by Kevin Henning

At a time when Welsh football has more going for it than ever before, the national team appear to be left out of the fun. The Premier League is host to two Welsh clubs who look able to more than hold their own, a number of Welsh players are either mainstays of their club sides or certainly sought after and Gareth Bale has recently become the World’s most expensive player.

When the qualifying groups for next year’s tournament in Brazil were announced, the Welsh nation held a genuine belief that this could be the one they’ve been waiting for. The late Gary Speed had a squad of young, promising players who were coming together to produce a brand of football that was both good on the eye and effective and results were beginning to come. The Welsh people understood the need for patience and accepted the odd hiccup for the benefit of the long term aim of having a team that could consistently hold their own.
Since the qualification group begun though, Wales have been increasingly like the inept team that have failed to qualify for a major tournament since the beginning of time (they were invited to play in the 1958 World Cup).

Two wins and six defeats from eight so far and the toughest fixture of the group still to play in Belgium is grim viewing for any Welsh supporter.

The six goal drubbing in Serbia, the fact that the only two victories so far have been against fellow Brits Scotland and the slide from vibrant, positive football to the turgid stuff being churned out currently have been worrying signs.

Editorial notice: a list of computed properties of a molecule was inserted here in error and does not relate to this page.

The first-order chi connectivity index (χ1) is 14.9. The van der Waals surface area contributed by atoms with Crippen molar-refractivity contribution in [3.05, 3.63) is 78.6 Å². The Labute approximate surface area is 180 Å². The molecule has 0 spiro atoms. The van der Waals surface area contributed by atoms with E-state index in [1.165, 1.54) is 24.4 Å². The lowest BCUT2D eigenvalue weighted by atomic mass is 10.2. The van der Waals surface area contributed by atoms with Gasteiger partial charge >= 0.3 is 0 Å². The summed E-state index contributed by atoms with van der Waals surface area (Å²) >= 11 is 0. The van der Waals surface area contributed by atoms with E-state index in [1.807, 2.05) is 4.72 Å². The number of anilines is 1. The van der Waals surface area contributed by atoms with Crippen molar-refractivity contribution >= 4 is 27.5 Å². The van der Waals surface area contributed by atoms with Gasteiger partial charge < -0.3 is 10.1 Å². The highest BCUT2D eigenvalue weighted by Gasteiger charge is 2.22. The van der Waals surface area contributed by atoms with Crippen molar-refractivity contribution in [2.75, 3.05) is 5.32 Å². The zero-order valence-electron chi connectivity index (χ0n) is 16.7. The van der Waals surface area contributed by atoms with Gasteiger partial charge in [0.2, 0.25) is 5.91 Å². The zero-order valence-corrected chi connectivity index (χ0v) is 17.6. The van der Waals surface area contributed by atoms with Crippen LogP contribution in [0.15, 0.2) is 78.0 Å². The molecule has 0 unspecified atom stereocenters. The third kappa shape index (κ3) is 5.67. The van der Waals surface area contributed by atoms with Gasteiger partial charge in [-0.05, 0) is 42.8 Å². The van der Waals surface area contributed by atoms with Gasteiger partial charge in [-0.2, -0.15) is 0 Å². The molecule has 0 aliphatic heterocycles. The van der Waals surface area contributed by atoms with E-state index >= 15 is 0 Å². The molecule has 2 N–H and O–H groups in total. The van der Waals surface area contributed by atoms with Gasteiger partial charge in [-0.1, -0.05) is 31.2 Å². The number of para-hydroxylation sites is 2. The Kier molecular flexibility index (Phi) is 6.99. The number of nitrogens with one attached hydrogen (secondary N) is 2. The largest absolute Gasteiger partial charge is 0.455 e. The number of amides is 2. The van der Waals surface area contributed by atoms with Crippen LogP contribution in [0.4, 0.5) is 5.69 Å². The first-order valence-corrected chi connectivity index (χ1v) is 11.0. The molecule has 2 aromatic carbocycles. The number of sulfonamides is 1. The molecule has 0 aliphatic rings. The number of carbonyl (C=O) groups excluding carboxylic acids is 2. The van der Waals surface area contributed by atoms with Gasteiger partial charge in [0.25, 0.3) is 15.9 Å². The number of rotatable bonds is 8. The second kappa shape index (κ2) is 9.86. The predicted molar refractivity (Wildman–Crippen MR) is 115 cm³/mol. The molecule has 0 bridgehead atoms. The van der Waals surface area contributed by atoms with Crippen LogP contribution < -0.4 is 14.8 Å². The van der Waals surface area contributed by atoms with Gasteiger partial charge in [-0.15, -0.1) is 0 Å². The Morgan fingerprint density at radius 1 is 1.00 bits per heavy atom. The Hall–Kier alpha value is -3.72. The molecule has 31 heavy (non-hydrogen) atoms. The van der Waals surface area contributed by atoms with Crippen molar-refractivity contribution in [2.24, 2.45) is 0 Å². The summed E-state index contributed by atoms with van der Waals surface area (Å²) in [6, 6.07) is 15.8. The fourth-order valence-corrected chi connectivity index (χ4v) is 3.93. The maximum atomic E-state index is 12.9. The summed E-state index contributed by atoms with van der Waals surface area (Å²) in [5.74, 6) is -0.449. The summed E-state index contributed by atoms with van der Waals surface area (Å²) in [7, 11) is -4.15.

Over the last week though, things have reached a nadir. Chris Coleman has started to make a mockery of the very idea of International football. Last week, Cookie forgot to pack his passport for a trip to Macedonia. “No harm done” Cookie claimed, “we’ve sorted out our tactics and would only be working on fitness in Skopje”. One can only hope that Cookie would’ve been as nonplussed had one of his players dropped such a calamitous clanger. I suspect he’d have shown who was boss though and dropped the offender (unless it had been Bale, Bellamy, Williams or Ramsey – his big name players).

Then came the tactical masterstroke of naming Gareth Bale as a substitute, asking him to warm up at half time where the eighty-five million pound man was confronted by a lunatic and then sitting idly by whilst his team desperately needed a goal. Cookie claimed the idea was to scare Macedonia’s manager who would, I’m guessing, be so pre-occupied by the thought of Bale coming on, he’d forget to actually focus on the large part of the game in which Bale didn’t play. It didn’t work. Macedonia won 2-1 and put paid to any faint hopes of the play offs harboured by the Welsh.

When asked whether he would be prepared to apologise for the passport incident after the match, Cookie got all defensive and enquired who he should apologise to. Maybe you could start with your staff Chris, the people who were left to organise things that normally a manager would. You could maybe say sorry to the players who you demand professionalism from yet fail to travel with because you’ve forgotten the one thing that everyone heading to an airport checks and double checks. You could carry on and apologise to the Welsh FA who would have been embarrassed by the ineptitude of their manager. Finally the supporters could be begged for forgiveness. The very people whose hopes have been dashed again by a man who admitted days later, after a 3-0 thrashing in a home game that “A new contract has been agreed but not signed yet. I’m confident we can have a go at the next qualifying group with a good run up.” A large majority of the Welsh support will be hoping that their FA forget what they’ve promised to Cookie.